For Pinning Later


Links you would like to share e.g. website/facebook etc

http://www.migbennettrelationshipcounselling.co.uk/

Thank you Mig for an interesting insight into your life as a relationship expert. As you probably noticed, most of the photos in this post are of two delightful cats, my beloved pets Leo & Bounty, who have a love-hate relationship! Bounty the kitten is very playful and adores Leo, who doesn’t always reciprocate those feelings – but they do have their moments! All the photographs are by Linda Hobden apart from the one of Mig, which I have published with kind permission of Mig Bennett.

Linda x


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In At The Deep End

With the seasonal holidays approaching and, depending where you live, lockdowns might be the case for January/February, then you might need a good book to read and I have a great book for you that I read during the previous lockdown! It is called “In At The Deep End” by Alexander Gunz. The story, in a nutshell, is about 6 very different men whose lives intersect one morning at a London public swimming pool. I love how each chapter concentrates on each man and their journey to the pool one particular morning. As you read each individual story, their story builds until the chapter when they are all in the pool’s changing room. It is at that point when you suddenly realise how their lives have been joined together. It is a book all about relationships – how people interact, how loneliness can be felt even if you are surrounded by others, how fathers & children react to each other, dementia, how swimming was the release they had in common, how quick we are to judge others…. so much can be taken away from this novel yet it is still a delightful read! Cleverly written, easy to read yet thoughtful. Give the book a whirl!

It is with great pleasure to welcome onto the blog Alexander Gunz…..hi, Alexander…

Hi! I’m Alex. I am London-born and bred, having lived in the Edgware Road area all my adult life. I have two degrees (Philosophy, Politics & Economics, and English Literature). I work in finance by day, where I write all the external content for my firm. I am an avid reader and freelance restaurant reviewer in my spare time. I am married with two children.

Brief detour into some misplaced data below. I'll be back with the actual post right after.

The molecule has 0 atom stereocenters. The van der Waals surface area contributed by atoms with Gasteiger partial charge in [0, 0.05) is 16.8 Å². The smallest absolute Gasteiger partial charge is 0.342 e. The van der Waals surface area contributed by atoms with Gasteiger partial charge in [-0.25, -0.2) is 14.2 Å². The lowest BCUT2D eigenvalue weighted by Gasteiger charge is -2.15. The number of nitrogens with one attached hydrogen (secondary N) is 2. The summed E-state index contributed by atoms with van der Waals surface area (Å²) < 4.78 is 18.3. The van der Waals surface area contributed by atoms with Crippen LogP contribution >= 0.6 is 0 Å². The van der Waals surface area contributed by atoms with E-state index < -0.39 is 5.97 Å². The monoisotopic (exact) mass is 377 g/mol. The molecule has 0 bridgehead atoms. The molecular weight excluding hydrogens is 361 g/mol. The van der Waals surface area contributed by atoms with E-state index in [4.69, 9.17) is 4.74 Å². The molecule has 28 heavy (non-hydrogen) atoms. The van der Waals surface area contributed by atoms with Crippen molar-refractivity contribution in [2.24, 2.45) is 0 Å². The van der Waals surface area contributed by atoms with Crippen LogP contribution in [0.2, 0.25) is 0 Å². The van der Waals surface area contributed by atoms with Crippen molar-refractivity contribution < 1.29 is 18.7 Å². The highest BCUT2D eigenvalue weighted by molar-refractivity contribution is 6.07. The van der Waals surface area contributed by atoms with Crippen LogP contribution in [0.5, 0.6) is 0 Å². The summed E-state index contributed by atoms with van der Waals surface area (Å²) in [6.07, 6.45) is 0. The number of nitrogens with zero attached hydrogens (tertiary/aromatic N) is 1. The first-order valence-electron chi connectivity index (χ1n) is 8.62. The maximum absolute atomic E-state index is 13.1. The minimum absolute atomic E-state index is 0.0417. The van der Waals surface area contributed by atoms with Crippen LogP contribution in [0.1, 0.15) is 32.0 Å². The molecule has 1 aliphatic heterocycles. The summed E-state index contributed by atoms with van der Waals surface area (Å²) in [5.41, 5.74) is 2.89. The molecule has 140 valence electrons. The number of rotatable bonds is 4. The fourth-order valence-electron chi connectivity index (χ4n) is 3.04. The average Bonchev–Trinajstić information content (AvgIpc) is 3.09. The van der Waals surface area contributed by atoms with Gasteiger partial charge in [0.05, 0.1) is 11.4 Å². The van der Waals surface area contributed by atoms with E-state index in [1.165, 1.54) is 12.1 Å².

Who or what inspired you to write “In At The Deep End”? 

My Father has always inspired a love of reading in me (and the novel is dedicated to him). I have always wanted to write a novel, it was much more a matter of arriving at the right topic or theme. Walking around the Edgware Road area and visiting regularly the local pool gave me the idea.   

I really enjoyed reading your book, “In At The Deep End”.  I loved reading about the individual lives of the 6 very different men who used swimming as their release from their every day existence, and how their lives entwined one morning! I related to the man with the start of dementia- he reminded me of my father who had dementia for 12 years and how he was at the beginning as he tried to cling onto normality and stick to a routine. Was there any character that you particularly endeared yourself to?

The dementia inclusion was very deliberate and while I fortunately do not know anyone who has experienced dementia, I worked as a volunteer for the Alzheimer’s Society in 2006-7 and was very moved by my experiences there. In terms of the characters in the novel, the cliché about all fiction is autobiography and all autobiography is fiction springs somewhat to mind. There is a little bit of me in each of the characters. It would be unfair to say that I have a favourite.

As you are an avid reader, averaging at least 50 novels a year over the last 20 years, were any aspects of writing of novel that surprised you, pleasantly or otherwise?

It was a wonderful experience to write a novel and to put myself metaphorically in the shoes of what it must be like to be an author. The idea-generation and the writing were relatively easy; the redrafting, editing and finessing was much more of a challenge.

What is your favourite genre and/or authors? Kindle or actual book? 

Contemporary literary fiction and high modernism would be my favourite periods. Authors whom I rate highly would include Joseph Conrad and JG Ballard. Among more contemporary authors, Margaret Atwood would be a clear favourite. Always actual books; I love their tangibility.